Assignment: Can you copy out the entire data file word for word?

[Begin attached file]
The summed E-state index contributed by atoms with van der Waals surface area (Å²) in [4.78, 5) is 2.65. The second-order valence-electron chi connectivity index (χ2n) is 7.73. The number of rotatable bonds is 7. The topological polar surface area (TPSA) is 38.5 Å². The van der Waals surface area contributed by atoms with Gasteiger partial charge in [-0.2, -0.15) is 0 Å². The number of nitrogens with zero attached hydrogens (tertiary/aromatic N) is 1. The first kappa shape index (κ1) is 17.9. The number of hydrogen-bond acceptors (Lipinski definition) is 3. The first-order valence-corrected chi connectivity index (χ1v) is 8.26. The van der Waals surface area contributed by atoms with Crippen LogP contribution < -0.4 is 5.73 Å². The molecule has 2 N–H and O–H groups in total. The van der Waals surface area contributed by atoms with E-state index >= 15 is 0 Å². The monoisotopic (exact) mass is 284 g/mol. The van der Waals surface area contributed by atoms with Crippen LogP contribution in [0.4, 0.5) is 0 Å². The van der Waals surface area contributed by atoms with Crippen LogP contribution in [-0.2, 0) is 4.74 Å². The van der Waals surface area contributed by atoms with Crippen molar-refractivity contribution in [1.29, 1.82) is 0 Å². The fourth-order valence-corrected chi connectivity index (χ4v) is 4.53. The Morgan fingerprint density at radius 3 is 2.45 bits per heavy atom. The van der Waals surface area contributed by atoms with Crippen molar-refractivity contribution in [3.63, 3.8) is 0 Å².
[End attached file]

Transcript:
The summed E-state index contributed by atoms with van der Waals surface area (Å²) in [4.78, 5) is 2.65. The second-order valence-electron chi connectivity index (χ2n) is 7.73. The number of rotatable bonds is 7. The topological polar surface area (TPSA) is 38.5 Å². The van der Waals surface area contributed by atoms with Gasteiger partial charge in [-0.2, -0.15) is 0 Å². The number of nitrogens with zero attached hydrogens (tertiary/aromatic N) is 1. The first kappa shape index (κ1) is 17.9. The number of hydrogen-bond acceptors (Lipinski definition) is 3. The first-order valence-corrected chi connectivity index (χ1v) is 8.26. The van der Waals surface area contributed by atoms with Crippen LogP contribution < -0.4 is 5.73 Å². The molecule has 2 N–H and O–H groups in total. The van der Waals surface area contributed by atoms with E-state index >= 15 is 0 Å². The monoisotopic (exact) mass is 284 g/mol. The van der Waals surface area contributed by atoms with Crippen LogP contribution in [0.4, 0.5) is 0 Å². The van der Waals surface area contributed by atoms with Crippen LogP contribution in [-0.2, 0) is 4.74 Å². The van der Waals surface area contributed by atoms with Crippen molar-refractivity contribution in [1.29, 1.82) is 0 Å². The fourth-order valence-corrected chi connectivity index (χ4v) is 4.53. The Morgan fingerprint density at radius 3 is 2.45 bits per heavy atom. The van der Waals surface area contributed by atoms with Crippen molar-refractivity contribution in [3.63, 3.8) is 0 Å².